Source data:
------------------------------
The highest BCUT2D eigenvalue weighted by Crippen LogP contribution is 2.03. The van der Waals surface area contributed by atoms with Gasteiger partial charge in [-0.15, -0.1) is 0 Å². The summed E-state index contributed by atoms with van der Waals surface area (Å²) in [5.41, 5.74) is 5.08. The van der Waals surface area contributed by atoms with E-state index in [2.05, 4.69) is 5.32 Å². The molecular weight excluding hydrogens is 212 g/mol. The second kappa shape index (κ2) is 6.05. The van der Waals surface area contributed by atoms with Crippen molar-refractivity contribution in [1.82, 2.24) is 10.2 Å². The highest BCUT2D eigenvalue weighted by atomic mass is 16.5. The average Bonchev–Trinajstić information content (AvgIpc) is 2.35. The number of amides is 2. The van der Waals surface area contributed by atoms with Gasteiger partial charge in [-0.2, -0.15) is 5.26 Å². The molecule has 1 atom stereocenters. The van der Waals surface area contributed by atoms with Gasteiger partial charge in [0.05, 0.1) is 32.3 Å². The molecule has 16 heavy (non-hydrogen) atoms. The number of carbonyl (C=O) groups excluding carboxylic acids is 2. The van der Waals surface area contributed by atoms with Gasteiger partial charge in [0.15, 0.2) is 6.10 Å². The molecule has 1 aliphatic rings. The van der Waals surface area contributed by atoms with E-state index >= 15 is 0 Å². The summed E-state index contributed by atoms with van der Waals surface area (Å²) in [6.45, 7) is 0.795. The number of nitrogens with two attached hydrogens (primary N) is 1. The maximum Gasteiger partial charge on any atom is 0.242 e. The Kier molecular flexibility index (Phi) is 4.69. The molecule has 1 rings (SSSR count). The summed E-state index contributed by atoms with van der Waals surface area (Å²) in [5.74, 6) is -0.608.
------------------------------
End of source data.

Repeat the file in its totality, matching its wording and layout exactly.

The highest BCUT2D eigenvalue weighted by Crippen LogP contribution is 2.03. The van der Waals surface area contributed by atoms with Gasteiger partial charge in [-0.15, -0.1) is 0 Å². The summed E-state index contributed by atoms with van der Waals surface area (Å²) in [5.41, 5.74) is 5.08. The van der Waals surface area contributed by atoms with E-state index in [2.05, 4.69) is 5.32 Å². The molecular weight excluding hydrogens is 212 g/mol. The second kappa shape index (κ2) is 6.05. The van der Waals surface area contributed by atoms with Crippen molar-refractivity contribution in [1.82, 2.24) is 10.2 Å². The highest BCUT2D eigenvalue weighted by atomic mass is 16.5. The average Bonchev–Trinajstić information content (AvgIpc) is 2.35. The number of amides is 2. The van der Waals surface area contributed by atoms with Gasteiger partial charge in [-0.2, -0.15) is 5.26 Å². The molecule has 1 atom stereocenters. The van der Waals surface area contributed by atoms with Gasteiger partial charge in [0.05, 0.1) is 32.3 Å². The molecule has 16 heavy (non-hydrogen) atoms. The number of carbonyl (C=O) groups excluding carboxylic acids is 2. The van der Waals surface area contributed by atoms with Gasteiger partial charge in [0.15, 0.2) is 6.10 Å². The molecule has 1 aliphatic rings. The van der Waals surface area contributed by atoms with E-state index >= 15 is 0 Å². The summed E-state index contributed by atoms with van der Waals surface area (Å²) in [6.45, 7) is 0.795. The number of nitrogens with two attached hydrogens (primary N) is 1. The maximum Gasteiger partial charge on any atom is 0.242 e. The Kier molecular flexibility index (Phi) is 4.69. The molecule has 1 rings (SSSR count). The summed E-state index contributed by atoms with van der Waals surface area (Å²) in [5.74, 6) is -0.608.